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Phys Biol. 2011 Feb;8(1):015010. doi: 10.1088/1478-3975/8/1/015010. Epub 2011 Feb 7.

Two-photon laser-generated microtracks in 3D collagen lattices: principles of MMP-dependent and -independent collective cancer cell invasion.

Author information

  • 1Microscopical Imaging of the Cell, Department of Cell Biology, Nijmegen Centre for Molecular Life Sciences, Radboud University Nijmegen Medical Centre, Geert Groote Plein 26-28, Nijmegen, HB 6500, The Netherlands.

Erratum in

  • Phys Biol. 2011 Apr;8(2):029501.


Cancer invasion into an extracellular matrix (ECM) results from a biophysical reciprocal interplay between the expanding cancer lesion and tissue barriers imposed by the adjacent microenvironment. In vivo, connective tissue provides both densely packed ECM barriers adjacent to channel/track-like spaces and loosely organized zones, both of which may impact cancer invasion mode and efficiency; however little is known about how three-dimensional (3D) spaces and aligned tracks present in interstitial tissue guide cell invasion. We here describe a two-photon laser ablation procedure to generate 3D microtracks in dense 3D collagen matrices that support and guide collective cancer cell invasion. Whereas collective invasion of mammary tumor (MMT) breast cancer cells into randomly organized collagen networks required matrix metalloproteinase (MMP) activity for cell-derived collagen breakdown, re-alignment and track generation, preformed tracks supported MMP-independent collective invasion down to a track caliber of 3 ┬Ám. Besides contact guidance along the track of least resistance and initial cell deformation (squeezing), MMP-independent collective cell strands led to secondary track expansion by a pushing mechanism. Thus, two-photon laser ablation is useful to generate barrier-free microtracks in a 3D ECM which guide collective invasion independently of pericellular proteolysis.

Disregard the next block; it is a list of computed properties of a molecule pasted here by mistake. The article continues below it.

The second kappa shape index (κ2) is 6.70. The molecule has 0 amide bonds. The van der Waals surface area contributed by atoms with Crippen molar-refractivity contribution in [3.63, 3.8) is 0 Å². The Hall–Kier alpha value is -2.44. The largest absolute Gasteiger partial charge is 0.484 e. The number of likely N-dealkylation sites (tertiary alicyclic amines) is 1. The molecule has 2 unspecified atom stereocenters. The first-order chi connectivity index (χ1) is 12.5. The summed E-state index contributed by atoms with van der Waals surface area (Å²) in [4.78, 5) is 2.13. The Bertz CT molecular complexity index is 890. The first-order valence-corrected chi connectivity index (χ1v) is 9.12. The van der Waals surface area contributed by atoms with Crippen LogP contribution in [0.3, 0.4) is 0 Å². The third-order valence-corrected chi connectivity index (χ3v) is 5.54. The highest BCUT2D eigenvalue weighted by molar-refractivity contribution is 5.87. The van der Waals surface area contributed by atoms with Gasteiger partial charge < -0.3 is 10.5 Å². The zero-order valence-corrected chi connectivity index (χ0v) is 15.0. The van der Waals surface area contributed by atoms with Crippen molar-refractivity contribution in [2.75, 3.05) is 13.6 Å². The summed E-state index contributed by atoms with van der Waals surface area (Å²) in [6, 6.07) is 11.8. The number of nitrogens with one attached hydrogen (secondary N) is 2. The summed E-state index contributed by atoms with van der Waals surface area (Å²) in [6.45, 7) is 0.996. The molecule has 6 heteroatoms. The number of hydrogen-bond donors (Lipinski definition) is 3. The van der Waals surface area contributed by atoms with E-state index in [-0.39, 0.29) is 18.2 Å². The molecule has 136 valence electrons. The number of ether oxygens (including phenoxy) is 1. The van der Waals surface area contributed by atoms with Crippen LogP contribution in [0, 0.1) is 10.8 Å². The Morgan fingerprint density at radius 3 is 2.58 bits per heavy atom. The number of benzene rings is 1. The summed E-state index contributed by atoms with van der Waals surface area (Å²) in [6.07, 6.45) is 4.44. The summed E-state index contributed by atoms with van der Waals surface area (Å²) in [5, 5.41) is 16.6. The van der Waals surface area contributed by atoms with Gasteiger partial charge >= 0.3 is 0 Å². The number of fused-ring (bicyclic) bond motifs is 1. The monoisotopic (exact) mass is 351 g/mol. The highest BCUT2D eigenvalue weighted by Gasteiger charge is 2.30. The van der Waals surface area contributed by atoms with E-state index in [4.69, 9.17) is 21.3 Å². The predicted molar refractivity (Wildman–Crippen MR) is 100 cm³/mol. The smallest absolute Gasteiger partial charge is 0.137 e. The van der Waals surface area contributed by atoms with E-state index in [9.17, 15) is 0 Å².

[PubMed - indexed for MEDLINE]
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